Tracey Curtis-Taylor back from Cape Town in her Stearman
Jolly well done to Tracey Curtis Taylor who arrived at Goodwood on 31st December following an epic flight re-tracing the one taken by Mary Heath in 1928, the first woman to hold a commercial flying licence in Britain, who then made front page news around the world as the first pilot, male or female, to fly solo in a small, open-cockpit biplane from Cape Town to London. Tracey left Cape Town on the 2nd November 2013 in her open-cockpit 1942 Boeing Stearman biplane, Spirit of Artemis, and, covering 9825 miles in 38 legs, landed at Goodwood on New Year’s Eve in cloud and drizzle to a rapturous welcome. The Stearman has a top speed of 95 mph and maximum range of only 450 miles. During the two month adventure she actually covered over 10,000 miles if you take into account diversions for filming and game spotting! A lot of the flight up Africa was conducted at reasonably low-level and editing has now started on a high resolution documentary and ‘A Woman in Africa’ produced by Nylon Films should be out later in the year. Irish born Mary Heath was 31 and as Lady Heath she took three months between January and May 1928 to fly from South Africa to Cairo then across the Mediterranean from Tunis to Catania in Sicily flying on to Naples, Rome, Marseilles, Paris landing her Avro Avian III on Croydon Airfield on May 17. Tracey followed her route but opted not to fly through Libya so flew to Crete, then back via Greece, Croatia, Hungary, Germany and France in some of the worst winter weather recorded. Pretty cold and bold then! Its always a shame that such adventures are not reported on more and we generally only hear about them when they are all done and dusted so thanks for the heads-up go to Ian Taylor who was there when she landed and took the pictures and of course big ones to Tracey. See more at Ian’s site http://flickr.com/gp/65946996@N02/C7v214 and the full story at the official website http://www.capetowntogoodwood.com/. More on Lady Heath at http://www.oxforddnb.com/templates/article.jsp?articleid=67141&back=,103699 and a very well researched book ‘Lady Icarus – The Life of Irish Aviator Lady Mary Heath’ by Lindie Naughton may still be in print.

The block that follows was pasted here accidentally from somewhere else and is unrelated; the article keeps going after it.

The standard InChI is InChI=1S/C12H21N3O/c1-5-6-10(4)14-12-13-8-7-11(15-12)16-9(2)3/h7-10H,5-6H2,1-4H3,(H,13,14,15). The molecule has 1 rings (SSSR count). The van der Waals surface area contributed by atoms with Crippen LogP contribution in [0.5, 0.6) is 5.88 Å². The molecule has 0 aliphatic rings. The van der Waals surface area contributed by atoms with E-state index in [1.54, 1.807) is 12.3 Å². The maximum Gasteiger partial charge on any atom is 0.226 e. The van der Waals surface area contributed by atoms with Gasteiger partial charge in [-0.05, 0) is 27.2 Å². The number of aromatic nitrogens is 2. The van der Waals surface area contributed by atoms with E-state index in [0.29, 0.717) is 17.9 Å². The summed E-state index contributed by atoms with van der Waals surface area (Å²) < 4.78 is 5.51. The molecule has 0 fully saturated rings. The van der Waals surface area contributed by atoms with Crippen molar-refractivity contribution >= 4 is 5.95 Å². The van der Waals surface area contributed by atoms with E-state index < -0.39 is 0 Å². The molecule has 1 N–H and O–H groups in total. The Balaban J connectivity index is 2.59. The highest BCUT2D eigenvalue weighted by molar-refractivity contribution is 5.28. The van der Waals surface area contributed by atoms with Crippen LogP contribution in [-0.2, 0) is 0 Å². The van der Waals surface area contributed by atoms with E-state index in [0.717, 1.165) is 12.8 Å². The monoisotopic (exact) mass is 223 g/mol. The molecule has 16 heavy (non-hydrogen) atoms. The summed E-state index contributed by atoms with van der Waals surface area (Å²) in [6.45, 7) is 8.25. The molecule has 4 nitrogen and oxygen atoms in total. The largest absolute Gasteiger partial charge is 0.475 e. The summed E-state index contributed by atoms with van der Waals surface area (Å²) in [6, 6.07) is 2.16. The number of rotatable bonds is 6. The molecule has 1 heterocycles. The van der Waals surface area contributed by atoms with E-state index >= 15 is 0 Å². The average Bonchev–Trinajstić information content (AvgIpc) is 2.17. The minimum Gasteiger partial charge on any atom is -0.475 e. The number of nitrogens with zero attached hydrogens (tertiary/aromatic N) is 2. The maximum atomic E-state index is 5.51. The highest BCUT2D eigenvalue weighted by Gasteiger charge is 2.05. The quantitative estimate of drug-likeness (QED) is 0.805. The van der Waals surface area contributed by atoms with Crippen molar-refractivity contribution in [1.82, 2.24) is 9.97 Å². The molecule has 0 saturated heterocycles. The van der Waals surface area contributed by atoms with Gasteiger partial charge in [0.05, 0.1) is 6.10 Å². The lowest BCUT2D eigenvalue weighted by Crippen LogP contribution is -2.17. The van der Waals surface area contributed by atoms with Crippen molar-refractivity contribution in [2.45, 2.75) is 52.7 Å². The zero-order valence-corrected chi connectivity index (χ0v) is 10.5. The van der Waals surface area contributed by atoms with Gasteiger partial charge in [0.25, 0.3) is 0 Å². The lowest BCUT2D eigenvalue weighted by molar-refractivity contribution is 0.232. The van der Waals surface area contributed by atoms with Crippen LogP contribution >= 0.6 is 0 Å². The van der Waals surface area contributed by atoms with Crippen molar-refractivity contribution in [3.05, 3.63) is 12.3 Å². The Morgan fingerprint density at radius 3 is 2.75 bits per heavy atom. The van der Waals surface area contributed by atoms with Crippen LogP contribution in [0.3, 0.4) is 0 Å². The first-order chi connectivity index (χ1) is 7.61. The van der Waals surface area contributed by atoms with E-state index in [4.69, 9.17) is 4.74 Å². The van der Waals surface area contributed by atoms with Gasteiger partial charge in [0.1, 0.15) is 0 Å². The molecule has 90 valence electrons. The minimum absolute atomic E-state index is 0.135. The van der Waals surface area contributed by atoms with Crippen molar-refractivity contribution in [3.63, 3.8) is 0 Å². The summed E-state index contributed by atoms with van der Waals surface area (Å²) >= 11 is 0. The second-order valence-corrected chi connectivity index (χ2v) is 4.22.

And Finally on matters Len Bartram – Sorry
We had a rather official headed letter from the RAF 100 Group Association in which Janine Bradley (nee Harrington), the RAF Group Association Secretary, stating that we hadn’t given her or the RAF 100 Group Association due credit for the last in the series of booklets on the Airfields of Norfolk. Just to be clear, the article formerly known as ‘More Len Bartram and the RAF 100 Group Airfields of Norfolk’ has been amended and re-named ‘Finishing what Len Bartram started – RAF 100 Group Airfields of Norfolk’ and I trust that we have now made it perfectly clear that the booklets on RAF Great Massingham, West Raynham, Swannington, and Little Snoring are all down to her and her endeavours and have no input from Len Bartram or his wife. We apologise if any offence or incorrect information has been perceived to have been given. www.raf100groupassociation.org.uk